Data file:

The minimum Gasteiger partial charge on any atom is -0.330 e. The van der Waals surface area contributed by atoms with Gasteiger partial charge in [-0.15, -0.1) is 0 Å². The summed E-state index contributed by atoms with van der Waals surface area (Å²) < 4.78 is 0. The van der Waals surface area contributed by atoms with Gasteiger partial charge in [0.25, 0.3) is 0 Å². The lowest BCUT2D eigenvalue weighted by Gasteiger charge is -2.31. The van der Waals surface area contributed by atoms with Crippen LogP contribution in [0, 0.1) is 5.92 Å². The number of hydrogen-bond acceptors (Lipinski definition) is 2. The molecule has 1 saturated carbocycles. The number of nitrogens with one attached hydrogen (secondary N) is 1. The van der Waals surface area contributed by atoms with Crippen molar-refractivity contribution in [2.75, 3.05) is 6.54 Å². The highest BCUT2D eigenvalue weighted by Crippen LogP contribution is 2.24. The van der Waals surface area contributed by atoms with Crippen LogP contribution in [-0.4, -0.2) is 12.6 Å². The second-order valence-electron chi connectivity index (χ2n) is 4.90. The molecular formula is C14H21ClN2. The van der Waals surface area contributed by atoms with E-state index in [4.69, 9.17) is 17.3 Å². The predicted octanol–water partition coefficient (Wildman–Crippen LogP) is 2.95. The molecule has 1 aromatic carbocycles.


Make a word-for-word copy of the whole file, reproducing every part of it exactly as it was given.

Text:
The minimum Gasteiger partial charge on any atom is -0.330 e. The van der Waals surface area contributed by atoms with Gasteiger partial charge in [-0.15, -0.1) is 0 Å². The summed E-state index contributed by atoms with van der Waals surface area (Å²) < 4.78 is 0. The van der Waals surface area contributed by atoms with Gasteiger partial charge in [0.25, 0.3) is 0 Å². The lowest BCUT2D eigenvalue weighted by Gasteiger charge is -2.31. The van der Waals surface area contributed by atoms with Crippen LogP contribution in [0, 0.1) is 5.92 Å². The number of hydrogen-bond acceptors (Lipinski definition) is 2. The molecule has 1 saturated carbocycles. The number of nitrogens with one attached hydrogen (secondary N) is 1. The van der Waals surface area contributed by atoms with Crippen molar-refractivity contribution in [2.75, 3.05) is 6.54 Å². The highest BCUT2D eigenvalue weighted by Crippen LogP contribution is 2.24. The van der Waals surface area contributed by atoms with Crippen LogP contribution in [-0.4, -0.2) is 12.6 Å². The second-order valence-electron chi connectivity index (χ2n) is 4.90. The molecular formula is C14H21ClN2. The van der Waals surface area contributed by atoms with E-state index in [4.69, 9.17) is 17.3 Å². The predicted octanol–water partition coefficient (Wildman–Crippen LogP) is 2.95. The molecule has 1 aromatic carbocycles.